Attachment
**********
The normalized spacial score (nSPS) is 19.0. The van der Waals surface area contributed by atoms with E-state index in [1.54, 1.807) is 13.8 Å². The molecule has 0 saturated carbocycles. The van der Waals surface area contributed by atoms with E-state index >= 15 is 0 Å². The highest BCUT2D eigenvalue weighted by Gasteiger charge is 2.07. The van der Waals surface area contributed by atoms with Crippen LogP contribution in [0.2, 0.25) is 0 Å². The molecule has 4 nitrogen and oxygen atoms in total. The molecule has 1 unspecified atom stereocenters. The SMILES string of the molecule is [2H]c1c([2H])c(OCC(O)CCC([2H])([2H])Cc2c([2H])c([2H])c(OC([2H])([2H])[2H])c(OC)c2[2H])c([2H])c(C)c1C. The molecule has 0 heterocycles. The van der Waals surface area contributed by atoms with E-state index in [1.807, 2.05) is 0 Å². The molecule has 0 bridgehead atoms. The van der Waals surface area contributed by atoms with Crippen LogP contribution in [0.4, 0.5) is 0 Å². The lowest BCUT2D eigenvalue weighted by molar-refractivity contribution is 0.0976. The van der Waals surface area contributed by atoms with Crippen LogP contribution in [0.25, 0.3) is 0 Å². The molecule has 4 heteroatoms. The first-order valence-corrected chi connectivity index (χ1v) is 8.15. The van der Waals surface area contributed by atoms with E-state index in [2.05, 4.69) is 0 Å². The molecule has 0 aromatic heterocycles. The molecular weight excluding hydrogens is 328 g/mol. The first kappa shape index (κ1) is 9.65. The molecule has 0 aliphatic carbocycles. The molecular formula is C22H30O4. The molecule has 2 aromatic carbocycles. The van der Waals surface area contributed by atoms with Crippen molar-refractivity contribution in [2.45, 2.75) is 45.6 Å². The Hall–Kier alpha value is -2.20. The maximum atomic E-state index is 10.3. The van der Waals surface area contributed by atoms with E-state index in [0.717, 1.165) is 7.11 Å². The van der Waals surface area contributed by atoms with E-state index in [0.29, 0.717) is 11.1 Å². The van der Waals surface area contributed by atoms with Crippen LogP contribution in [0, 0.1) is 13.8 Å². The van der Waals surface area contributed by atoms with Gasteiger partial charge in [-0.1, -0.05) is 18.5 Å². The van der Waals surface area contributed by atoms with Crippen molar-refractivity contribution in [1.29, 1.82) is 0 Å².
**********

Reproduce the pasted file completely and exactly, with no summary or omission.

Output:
The normalized spacial score (nSPS) is 19.0. The van der Waals surface area contributed by atoms with E-state index in [1.54, 1.807) is 13.8 Å². The molecule has 0 saturated carbocycles. The van der Waals surface area contributed by atoms with E-state index >= 15 is 0 Å². The highest BCUT2D eigenvalue weighted by Gasteiger charge is 2.07. The van der Waals surface area contributed by atoms with Crippen LogP contribution in [0.2, 0.25) is 0 Å². The molecule has 4 nitrogen and oxygen atoms in total. The molecule has 1 unspecified atom stereocenters. The SMILES string of the molecule is [2H]c1c([2H])c(OCC(O)CCC([2H])([2H])Cc2c([2H])c([2H])c(OC([2H])([2H])[2H])c(OC)c2[2H])c([2H])c(C)c1C. The molecule has 0 heterocycles. The van der Waals surface area contributed by atoms with E-state index in [1.807, 2.05) is 0 Å². The molecule has 0 bridgehead atoms. The van der Waals surface area contributed by atoms with Crippen LogP contribution in [0.4, 0.5) is 0 Å². The lowest BCUT2D eigenvalue weighted by molar-refractivity contribution is 0.0976. The van der Waals surface area contributed by atoms with Crippen LogP contribution in [0.25, 0.3) is 0 Å². The molecule has 4 heteroatoms. The first-order valence-corrected chi connectivity index (χ1v) is 8.15. The van der Waals surface area contributed by atoms with E-state index in [2.05, 4.69) is 0 Å². The molecule has 0 aromatic heterocycles. The molecular weight excluding hydrogens is 328 g/mol. The first kappa shape index (κ1) is 9.65. The molecule has 0 aliphatic carbocycles. The molecular formula is C22H30O4. The molecule has 2 aromatic carbocycles. The van der Waals surface area contributed by atoms with Crippen molar-refractivity contribution in [2.45, 2.75) is 45.6 Å². The Hall–Kier alpha value is -2.20. The maximum atomic E-state index is 10.3. The van der Waals surface area contributed by atoms with E-state index in [0.717, 1.165) is 7.11 Å². The van der Waals surface area contributed by atoms with E-state index in [0.29, 0.717) is 11.1 Å². The van der Waals surface area contributed by atoms with Crippen LogP contribution in [0, 0.1) is 13.8 Å². The van der Waals surface area contributed by atoms with Gasteiger partial charge in [-0.1, -0.05) is 18.5 Å². The van der Waals surface area contributed by atoms with Crippen molar-refractivity contribution in [1.29, 1.82) is 0 Å².